“I can’t imagine my children going through the trauma these boys had to go through”
Virginia Tsigarida, Faros’ shelter cook, starts cooking at 6 a.m. every morning and by the time the children come downstairs for breakfast, the scents of baking goods, tea, and coffee have already fled out and filled the shelter. Working behind the kitchen counter, Virginia already knows how everyone has their breakfast: some boys will ask for some additional sugar in their tea, others would like some cereal or just a cup of milk. “As a typical Greek mom, I have everything ready before they ask,” she jokes.
Virginia cooks more than 100 servings each day for breakfast, lunch, and dinner. Part of the job is to learn new recipes, which create a sense of home for the boys. “It is a very creative job, I learned to cook with several different spices unknown to me,” she adds while describing how she makes her Afghani chicken biryani, an all-time favorite at the shelter.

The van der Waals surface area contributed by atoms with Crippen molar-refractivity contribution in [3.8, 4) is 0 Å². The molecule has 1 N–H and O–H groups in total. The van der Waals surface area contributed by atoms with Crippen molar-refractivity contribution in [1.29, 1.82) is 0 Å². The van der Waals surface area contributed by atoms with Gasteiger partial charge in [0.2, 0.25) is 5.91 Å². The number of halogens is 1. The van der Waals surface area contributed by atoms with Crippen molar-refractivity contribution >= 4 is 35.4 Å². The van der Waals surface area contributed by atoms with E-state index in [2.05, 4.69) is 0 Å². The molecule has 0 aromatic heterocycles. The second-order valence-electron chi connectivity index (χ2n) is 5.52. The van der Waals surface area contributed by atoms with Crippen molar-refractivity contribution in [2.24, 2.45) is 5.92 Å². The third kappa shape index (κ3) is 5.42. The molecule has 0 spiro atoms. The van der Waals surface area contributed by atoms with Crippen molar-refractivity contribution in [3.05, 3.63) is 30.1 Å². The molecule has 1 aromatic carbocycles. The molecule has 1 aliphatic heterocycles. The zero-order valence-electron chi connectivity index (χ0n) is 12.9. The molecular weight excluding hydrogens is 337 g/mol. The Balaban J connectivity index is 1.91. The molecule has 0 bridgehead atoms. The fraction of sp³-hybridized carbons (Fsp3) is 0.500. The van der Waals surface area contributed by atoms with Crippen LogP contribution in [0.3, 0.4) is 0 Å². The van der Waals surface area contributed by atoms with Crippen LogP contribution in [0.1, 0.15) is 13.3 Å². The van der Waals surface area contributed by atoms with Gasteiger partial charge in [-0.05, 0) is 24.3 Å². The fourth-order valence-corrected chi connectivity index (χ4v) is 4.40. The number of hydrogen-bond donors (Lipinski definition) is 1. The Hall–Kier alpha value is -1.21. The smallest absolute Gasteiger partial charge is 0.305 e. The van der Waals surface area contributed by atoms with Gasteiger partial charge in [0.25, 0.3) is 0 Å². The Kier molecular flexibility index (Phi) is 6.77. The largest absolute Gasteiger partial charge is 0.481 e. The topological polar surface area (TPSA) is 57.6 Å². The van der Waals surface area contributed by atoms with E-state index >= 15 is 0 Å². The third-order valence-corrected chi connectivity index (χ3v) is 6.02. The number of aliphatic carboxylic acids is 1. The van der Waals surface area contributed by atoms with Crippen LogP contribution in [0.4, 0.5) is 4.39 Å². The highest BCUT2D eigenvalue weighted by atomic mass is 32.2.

When Virginia is off duty or she is taking some time off the boys miss her cooking. “One day a boy told me: ‘No one cooks lentil soup the way you do,” she adds.
She often finds herself thinking about her own children when she chats with the boys at the shelter. “I can’t imagine my children going through the trauma these boys had to go through,” she says.
Birthdays at the shelter are a warm and intimate affair. Virginia always prepares the birthday cakes with care. “During the lockdowns, I missed many birthdays,” she says. “A child once wanted a white cake for his birthday. I made it at home and had my husband deliver it to the shelter.”
The hardest part of her job? When she has to say "goodbye" to children who either move on to supported independent living apartments, after they turn 18, or are reunited with their families abroad, she adds.
“Fortunately, many children come back to pay a visit. They miss us and we miss them.”